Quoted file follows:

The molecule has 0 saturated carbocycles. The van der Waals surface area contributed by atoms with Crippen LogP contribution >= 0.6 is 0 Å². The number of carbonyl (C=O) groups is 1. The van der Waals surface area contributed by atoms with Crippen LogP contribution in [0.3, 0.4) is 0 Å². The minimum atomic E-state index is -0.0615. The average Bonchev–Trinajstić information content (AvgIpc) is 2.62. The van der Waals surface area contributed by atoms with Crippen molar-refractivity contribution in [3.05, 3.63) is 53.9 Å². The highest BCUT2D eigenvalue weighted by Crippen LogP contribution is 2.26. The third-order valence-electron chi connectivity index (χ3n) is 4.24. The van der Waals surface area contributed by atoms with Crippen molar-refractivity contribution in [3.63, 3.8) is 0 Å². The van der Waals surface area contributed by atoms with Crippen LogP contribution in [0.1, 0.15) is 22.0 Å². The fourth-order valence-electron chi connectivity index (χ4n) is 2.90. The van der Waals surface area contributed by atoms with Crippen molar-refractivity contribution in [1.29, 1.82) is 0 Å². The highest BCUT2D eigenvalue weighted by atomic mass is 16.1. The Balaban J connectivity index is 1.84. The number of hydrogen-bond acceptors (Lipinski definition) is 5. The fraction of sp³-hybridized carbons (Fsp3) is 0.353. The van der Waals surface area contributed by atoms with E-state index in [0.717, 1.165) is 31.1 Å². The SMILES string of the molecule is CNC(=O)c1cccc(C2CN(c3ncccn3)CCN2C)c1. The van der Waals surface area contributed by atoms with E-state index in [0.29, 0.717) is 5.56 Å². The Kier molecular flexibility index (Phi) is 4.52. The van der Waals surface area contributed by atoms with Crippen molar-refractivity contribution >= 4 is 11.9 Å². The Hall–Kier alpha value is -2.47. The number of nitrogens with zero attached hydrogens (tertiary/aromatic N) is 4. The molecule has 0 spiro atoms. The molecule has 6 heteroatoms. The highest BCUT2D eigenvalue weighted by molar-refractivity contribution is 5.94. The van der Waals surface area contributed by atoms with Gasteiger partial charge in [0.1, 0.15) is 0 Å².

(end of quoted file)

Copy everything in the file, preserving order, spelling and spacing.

The molecule has 0 saturated carbocycles. The van der Waals surface area contributed by atoms with Crippen LogP contribution >= 0.6 is 0 Å². The number of carbonyl (C=O) groups is 1. The van der Waals surface area contributed by atoms with Crippen LogP contribution in [0.3, 0.4) is 0 Å². The minimum atomic E-state index is -0.0615. The average Bonchev–Trinajstić information content (AvgIpc) is 2.62. The van der Waals surface area contributed by atoms with Crippen molar-refractivity contribution in [3.05, 3.63) is 53.9 Å². The highest BCUT2D eigenvalue weighted by Crippen LogP contribution is 2.26. The third-order valence-electron chi connectivity index (χ3n) is 4.24. The van der Waals surface area contributed by atoms with Crippen molar-refractivity contribution in [3.63, 3.8) is 0 Å². The van der Waals surface area contributed by atoms with Crippen LogP contribution in [0.1, 0.15) is 22.0 Å². The fourth-order valence-electron chi connectivity index (χ4n) is 2.90. The van der Waals surface area contributed by atoms with Crippen molar-refractivity contribution in [1.29, 1.82) is 0 Å². The highest BCUT2D eigenvalue weighted by atomic mass is 16.1. The Balaban J connectivity index is 1.84. The number of hydrogen-bond acceptors (Lipinski definition) is 5. The fraction of sp³-hybridized carbons (Fsp3) is 0.353. The van der Waals surface area contributed by atoms with E-state index in [0.717, 1.165) is 31.1 Å². The SMILES string of the molecule is CNC(=O)c1cccc(C2CN(c3ncccn3)CCN2C)c1. The van der Waals surface area contributed by atoms with E-state index in [0.29, 0.717) is 5.56 Å². The Kier molecular flexibility index (Phi) is 4.52. The van der Waals surface area contributed by atoms with Crippen molar-refractivity contribution >= 4 is 11.9 Å². The Hall–Kier alpha value is -2.47. The number of nitrogens with zero attached hydrogens (tertiary/aromatic N) is 4. The molecule has 0 spiro atoms. The molecule has 6 heteroatoms. The highest BCUT2D eigenvalue weighted by molar-refractivity contribution is 5.94. The van der Waals surface area contributed by atoms with Gasteiger partial charge in [0.1, 0.15) is 0 Å².